When I first began writing and lecturing about this more than twenty years ago, singer fitness was a tough sell. My generation of singers and teachers will remember that fitness carried perhaps even greater a stigma than fatness—gifted singers were thought to have been born with extremely special instruments, whose structures must not be tampered with in any way.
While singer fitness now gets a much better rap, I’m afraid the emphasis remains more on thinness and glamour than on conditioning the body to breathe, phonate, and stabilize as well as possible. A fitness regimen that focuses on thinness and glamour may yield some benefits for vocal function, but it may also yield some negative impact for vocal function. The goals cherished by most of the people you’ll find working out at the gym have to do with appearance rather than function, so when there are functional gains, they’re kind of like happy side effects.
Allow me to be very clear: I would never say that one’s aesthetics don’t matter! A performer’s look is, after all, an inextricable component of their artistry. What it comes down to for me is, are you cultivating an appearance that reflects who you are, how you like to express yourself, and how you like to move? Or are you trying to meet a perceived cultural standard, in order to raise the odds that some lookist industry asshole will find you appealing? I personally believe we can’t do both, because anything we do, physically or vocally, in the pursuit of external validation, compromises our artistry, including our own enjoyment of it.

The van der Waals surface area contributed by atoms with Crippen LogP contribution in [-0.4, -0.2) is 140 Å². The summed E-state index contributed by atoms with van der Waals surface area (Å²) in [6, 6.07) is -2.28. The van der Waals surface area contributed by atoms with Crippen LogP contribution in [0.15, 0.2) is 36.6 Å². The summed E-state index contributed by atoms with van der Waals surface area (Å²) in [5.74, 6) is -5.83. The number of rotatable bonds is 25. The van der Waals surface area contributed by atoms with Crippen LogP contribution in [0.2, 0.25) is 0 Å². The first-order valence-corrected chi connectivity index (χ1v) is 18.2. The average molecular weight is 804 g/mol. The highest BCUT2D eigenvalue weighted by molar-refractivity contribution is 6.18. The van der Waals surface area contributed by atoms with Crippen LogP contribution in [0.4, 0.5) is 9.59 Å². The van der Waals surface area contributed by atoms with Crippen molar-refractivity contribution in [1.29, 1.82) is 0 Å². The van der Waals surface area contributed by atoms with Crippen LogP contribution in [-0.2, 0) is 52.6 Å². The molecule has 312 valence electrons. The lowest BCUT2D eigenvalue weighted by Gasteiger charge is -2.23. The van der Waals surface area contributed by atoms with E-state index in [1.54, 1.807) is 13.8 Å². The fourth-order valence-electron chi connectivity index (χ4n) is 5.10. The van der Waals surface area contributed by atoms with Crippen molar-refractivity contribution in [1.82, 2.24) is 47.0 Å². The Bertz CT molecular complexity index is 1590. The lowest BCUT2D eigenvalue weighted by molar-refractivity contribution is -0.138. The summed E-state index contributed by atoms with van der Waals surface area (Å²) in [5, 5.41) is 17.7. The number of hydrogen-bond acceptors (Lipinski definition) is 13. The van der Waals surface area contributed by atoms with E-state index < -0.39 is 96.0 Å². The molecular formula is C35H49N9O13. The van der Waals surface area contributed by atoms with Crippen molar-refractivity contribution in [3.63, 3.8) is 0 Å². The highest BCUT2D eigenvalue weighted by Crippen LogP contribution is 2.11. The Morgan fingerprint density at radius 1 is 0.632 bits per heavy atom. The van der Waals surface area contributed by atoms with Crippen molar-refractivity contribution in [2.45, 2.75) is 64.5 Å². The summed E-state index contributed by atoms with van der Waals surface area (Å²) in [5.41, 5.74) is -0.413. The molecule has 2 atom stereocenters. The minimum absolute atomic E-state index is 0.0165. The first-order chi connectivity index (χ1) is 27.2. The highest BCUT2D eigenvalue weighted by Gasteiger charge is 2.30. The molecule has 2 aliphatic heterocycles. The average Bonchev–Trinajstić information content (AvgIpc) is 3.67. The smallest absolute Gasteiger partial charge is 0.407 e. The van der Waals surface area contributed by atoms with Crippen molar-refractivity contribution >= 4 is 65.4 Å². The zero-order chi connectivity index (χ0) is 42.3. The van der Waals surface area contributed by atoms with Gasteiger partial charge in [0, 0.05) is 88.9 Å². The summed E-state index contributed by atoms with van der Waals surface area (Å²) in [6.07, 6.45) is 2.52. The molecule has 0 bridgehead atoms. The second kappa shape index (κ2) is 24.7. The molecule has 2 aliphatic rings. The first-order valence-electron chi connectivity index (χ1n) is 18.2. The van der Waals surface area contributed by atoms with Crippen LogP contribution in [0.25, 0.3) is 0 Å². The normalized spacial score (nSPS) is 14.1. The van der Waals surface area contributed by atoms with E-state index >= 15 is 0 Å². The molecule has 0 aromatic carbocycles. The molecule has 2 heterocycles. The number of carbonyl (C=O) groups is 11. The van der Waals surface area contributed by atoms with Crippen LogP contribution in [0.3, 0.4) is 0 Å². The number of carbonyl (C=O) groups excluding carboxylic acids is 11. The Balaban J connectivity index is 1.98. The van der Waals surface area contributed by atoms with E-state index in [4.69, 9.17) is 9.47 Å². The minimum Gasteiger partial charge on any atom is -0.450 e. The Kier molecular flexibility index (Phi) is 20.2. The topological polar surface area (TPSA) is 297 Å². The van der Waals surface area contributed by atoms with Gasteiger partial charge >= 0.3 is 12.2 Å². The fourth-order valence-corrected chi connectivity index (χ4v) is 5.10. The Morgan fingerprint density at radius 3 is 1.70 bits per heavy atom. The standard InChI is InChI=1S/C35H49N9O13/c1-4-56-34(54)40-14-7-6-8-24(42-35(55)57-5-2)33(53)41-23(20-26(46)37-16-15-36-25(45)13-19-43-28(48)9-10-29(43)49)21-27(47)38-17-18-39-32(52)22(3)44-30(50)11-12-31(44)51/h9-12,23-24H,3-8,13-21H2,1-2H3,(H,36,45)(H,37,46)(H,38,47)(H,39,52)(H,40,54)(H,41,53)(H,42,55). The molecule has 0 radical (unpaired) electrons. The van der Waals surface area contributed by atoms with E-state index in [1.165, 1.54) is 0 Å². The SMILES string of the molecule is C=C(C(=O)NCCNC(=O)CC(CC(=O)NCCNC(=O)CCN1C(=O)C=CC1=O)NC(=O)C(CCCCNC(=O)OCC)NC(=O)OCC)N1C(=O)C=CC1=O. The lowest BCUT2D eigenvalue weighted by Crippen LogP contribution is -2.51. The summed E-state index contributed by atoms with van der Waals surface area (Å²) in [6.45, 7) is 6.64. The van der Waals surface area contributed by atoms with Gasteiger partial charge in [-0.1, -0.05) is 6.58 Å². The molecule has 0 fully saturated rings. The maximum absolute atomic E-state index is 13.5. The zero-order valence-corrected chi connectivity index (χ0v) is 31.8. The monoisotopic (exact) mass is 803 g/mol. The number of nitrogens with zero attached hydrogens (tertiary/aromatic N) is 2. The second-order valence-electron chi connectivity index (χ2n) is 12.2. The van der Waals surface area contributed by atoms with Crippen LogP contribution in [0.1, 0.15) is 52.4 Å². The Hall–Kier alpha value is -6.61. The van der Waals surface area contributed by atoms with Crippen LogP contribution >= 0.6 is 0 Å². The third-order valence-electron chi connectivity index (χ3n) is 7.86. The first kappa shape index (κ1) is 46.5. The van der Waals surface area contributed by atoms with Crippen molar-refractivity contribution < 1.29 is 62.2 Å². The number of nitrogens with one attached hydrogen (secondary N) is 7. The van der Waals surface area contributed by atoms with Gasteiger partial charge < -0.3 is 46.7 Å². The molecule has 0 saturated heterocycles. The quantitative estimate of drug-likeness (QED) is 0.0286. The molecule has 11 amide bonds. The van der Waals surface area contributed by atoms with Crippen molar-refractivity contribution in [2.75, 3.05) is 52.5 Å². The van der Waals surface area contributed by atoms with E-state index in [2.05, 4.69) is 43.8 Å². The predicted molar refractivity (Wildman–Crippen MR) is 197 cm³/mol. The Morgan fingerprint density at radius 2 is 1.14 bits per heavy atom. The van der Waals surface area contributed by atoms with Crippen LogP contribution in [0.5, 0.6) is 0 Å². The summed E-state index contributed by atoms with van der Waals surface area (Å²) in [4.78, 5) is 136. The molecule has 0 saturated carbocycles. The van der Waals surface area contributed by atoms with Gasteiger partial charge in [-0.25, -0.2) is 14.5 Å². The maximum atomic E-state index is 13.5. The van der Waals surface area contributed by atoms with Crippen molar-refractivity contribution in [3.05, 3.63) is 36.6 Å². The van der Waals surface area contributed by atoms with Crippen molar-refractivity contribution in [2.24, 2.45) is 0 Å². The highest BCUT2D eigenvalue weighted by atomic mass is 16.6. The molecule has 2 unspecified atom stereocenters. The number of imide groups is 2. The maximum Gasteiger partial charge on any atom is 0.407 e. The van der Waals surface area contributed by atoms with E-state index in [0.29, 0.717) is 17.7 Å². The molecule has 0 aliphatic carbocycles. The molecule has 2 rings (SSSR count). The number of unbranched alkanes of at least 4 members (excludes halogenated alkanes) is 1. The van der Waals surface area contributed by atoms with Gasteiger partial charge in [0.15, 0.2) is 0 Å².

Which brings me to the complicated reaction I am having to getting smaller.
I don’t know how my body wants to be now. I was previously so accustomed to being able to train and manipulate my body in order to achieve whatever I want to accomplish and express, physically and vocally. Meanwhile, my body also became host to a cancerous tumor that developed silently over as much as decade* before I became alerted to its presence. I can’t know how it might have been affecting my physical structure and function along the way.
Now I need to find out how my body wants to be, post-surgeries, adapting to the ways that treatment and recovery will cause it to evolve. I need to allow this experience to continue changing my relationship with my body. I believe it already has, and for the better.
I had thought that I was no longer judging my body for how it looks and what it can do. Now that it looks and functions very differently, I can see that I am not entirely free of the toxic cultural conditioning that we all get blasted with. For example, is smaller good or bad? The culture says skinny is good; my doctors say rapid extreme weight loss is bad. But what does my body itself have to say on the topic?
What I need to do, is listen to the signals I am getting from my body as it heals and adapts: eat when I’m hungry, move more as I feel able to, etc. Yet some of the temptation remains, to second-guess things like how much to eat, and to push myself to move more, go farther and faster, so I can turn my body into what I imagine it is “supposed” to be like, ideally swiftly.
It’s possible to have a complicated reaction to something, and still make healthy, well-informed decisions while processing that reaction. Where my weight, shape, and wellness are concerned, the fewer the compliments on how svelte I have become, the easier that will be for me to manage 🙏
*If you are an adult between the ages of 45 and 75, please get screened for colorectal cancer. I myself did not. Had I gone in for a colonoscopy as recommended, it is quite possible that I would have caught this sooner.

Thank you for reading, and please keep in touch! If you would like to contribute to my medical expenses and support my ongoing recovery, please do so through the GoFundMe campaign that has been created on my behalf.